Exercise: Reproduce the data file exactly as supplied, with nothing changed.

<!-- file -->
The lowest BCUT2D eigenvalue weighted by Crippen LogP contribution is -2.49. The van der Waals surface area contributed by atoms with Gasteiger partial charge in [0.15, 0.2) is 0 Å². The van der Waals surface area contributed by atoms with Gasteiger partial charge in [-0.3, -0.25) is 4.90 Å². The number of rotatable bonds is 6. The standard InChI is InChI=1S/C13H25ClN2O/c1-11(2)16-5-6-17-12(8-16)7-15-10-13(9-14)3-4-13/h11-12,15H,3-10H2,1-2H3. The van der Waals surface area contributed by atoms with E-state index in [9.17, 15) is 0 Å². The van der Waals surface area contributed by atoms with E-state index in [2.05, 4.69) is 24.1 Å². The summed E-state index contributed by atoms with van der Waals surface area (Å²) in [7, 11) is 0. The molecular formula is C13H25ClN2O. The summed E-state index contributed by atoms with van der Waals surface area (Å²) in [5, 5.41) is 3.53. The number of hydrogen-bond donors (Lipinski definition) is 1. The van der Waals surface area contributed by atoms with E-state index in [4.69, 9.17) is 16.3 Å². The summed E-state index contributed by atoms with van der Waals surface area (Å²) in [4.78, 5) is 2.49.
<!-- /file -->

The lowest BCUT2D eigenvalue weighted by Crippen LogP contribution is -2.49. The van der Waals surface area contributed by atoms with Gasteiger partial charge in [0.15, 0.2) is 0 Å². The van der Waals surface area contributed by atoms with Gasteiger partial charge in [-0.3, -0.25) is 4.90 Å². The number of rotatable bonds is 6. The standard InChI is InChI=1S/C13H25ClN2O/c1-11(2)16-5-6-17-12(8-16)7-15-10-13(9-14)3-4-13/h11-12,15H,3-10H2,1-2H3. The van der Waals surface area contributed by atoms with E-state index in [9.17, 15) is 0 Å². The van der Waals surface area contributed by atoms with E-state index in [2.05, 4.69) is 24.1 Å². The summed E-state index contributed by atoms with van der Waals surface area (Å²) in [7, 11) is 0. The molecular formula is C13H25ClN2O. The summed E-state index contributed by atoms with van der Waals surface area (Å²) in [5, 5.41) is 3.53. The number of hydrogen-bond donors (Lipinski definition) is 1. The van der Waals surface area contributed by atoms with E-state index in [4.69, 9.17) is 16.3 Å². The summed E-state index contributed by atoms with van der Waals surface area (Å²) in [4.78, 5) is 2.49.